What are the influencing factors for airlines when it comes to changing to more sustainable alternative fuels and adopting new technologies?

Part four in our future of flight series focuses on airlines, sharing insights from expert panellists who participated in our webinar on aerospace in 25 years’ time.

Airlines: sustainable fuels and the transition to new types of aircraft

Some might wonder whether, given the current Covid-19 crisis, airlines are focusing on their immediate survival rather than the new sustainable fuels or aircraft of the future. However, drawing on her experience as Senior Vice President at Airbus, Katherine Bennett highlighted that the whole industry has signed up to the carbon emission reduction targets – and the whole sector wants a sustainable industry in the future. Airlines want to use less fuel, and more sustainable fuel, and their customers are putting pressure on them to do so.

In order to meet this demand, there is an opportunity for the UK to play its part in the development of zero emission fuels. Katherine discussed Airbus’ ZEROe project, and the fuel system testing expertise available within the UK, where the Airbus design hub for fuel systems is based.

Sustainable aviation fuel is a key focus for our National Flying Laboratory Centre (NFLC) here at Cranfield. Recently discussing what the NFLC and aviation at Cranfield might look like in five to ten years, Professor Nick Lawson – Professor in Aerodynamics and Airborne Measurement who heads the NFLC – described running the laboratory on sustainable aviation fuel as key: “A five-to-10-year goal is to get our whole operation carbon neutral and credibly prove that we are a carbon neutral operation… We can then use this opportunity to talk to the students about it, and environmental awareness in regard to aviation, so students who are graduating from Cranfield or visiting from other universities and going into careers in aerospace actually understand some of the concepts about that. That’s the next thing that we need to plan to do.”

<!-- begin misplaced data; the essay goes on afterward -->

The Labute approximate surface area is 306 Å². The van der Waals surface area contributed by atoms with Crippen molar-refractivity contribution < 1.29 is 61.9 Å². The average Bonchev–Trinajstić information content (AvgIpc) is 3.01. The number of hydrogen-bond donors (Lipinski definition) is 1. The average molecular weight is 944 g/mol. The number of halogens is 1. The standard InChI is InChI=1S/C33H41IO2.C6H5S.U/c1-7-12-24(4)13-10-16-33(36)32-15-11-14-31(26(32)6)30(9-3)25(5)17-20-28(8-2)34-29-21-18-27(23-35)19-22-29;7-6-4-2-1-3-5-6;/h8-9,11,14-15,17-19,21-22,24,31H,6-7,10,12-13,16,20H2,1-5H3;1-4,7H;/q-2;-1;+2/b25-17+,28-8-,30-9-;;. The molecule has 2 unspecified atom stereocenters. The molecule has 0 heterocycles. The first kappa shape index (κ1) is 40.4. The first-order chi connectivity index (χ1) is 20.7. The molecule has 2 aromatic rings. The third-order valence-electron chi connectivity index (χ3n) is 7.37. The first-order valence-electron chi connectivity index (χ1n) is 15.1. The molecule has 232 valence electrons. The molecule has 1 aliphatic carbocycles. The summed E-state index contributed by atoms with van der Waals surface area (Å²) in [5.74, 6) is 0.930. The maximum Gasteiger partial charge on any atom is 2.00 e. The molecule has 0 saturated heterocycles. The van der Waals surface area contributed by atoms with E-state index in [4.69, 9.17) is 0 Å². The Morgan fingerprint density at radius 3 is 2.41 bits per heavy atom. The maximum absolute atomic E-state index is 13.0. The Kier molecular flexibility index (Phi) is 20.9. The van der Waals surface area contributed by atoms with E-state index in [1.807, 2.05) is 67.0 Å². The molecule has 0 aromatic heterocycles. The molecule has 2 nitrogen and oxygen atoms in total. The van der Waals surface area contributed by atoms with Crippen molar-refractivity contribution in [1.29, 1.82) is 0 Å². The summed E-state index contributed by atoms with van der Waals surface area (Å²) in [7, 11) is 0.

Touching on the type of sustainable fuels we might see becoming more prominent, Professor Lawson suggested that there will be a combination of biofuels and electrofuels. The NFLC will be able to adjust to the use of such fuels more quickly than the airline industry, Nick says, because the industry “uses a lot more fuel than we do and can’t afford to retire all of its current fleet.” While the NFLC could take the lead in adopting sustainable fuels, Nick believes that the airline industry could also transition to sustainable fuels over the next 15 years: “If you transition to carbon neutral fuels then it gives you a bit more time and you can keep the current aircraft running. This is because although the fuel is carbon-based, they're carbon neutral because you get the carbon from the CO2 already in the atmosphere so it's a carbon neutral cycle. It means that you don't have to wait for hydrogen or electrical aircraft to come along - you can transition gradually.”

Adopting new technologies

Discussing the speed of adoption when it comes to airlines taking up new technologies, Dr David Paisley (PhD Aerodynamics 1982), Technical Fellow/Product Development, Boeing, suggested that there is a lot of inertia in the system, because planes typically last 25-30 years in service. The introduction of electronic vertical take-off and landing, urban air mobility and incremental or leap-frog improvements to mainstream passenger airplanes will wash in slowly. However, he stated that there’s always an airline who is willing to be the pioneer – even if the ‘what’ and ‘where’ varies depending on what the technology is and what the regional demands are. When it comes to introducing new aircraft concepts, we need to take a long-term view. We can’t expect airlines to replace all of the aircraft in service overnight, and even if there was suddenly a zero emission craft overnight, it would take a long time to build enough of them to replace the current aircraft - which is why we need to start now.

Catch up on the previous articles in our future of flight series:

Stay tuned for the final instalment, coming next week, in which we share our panellist’s advice to current students and recent graduates who are looking to build a career in the industry in the wake of the Covid-19 crisis.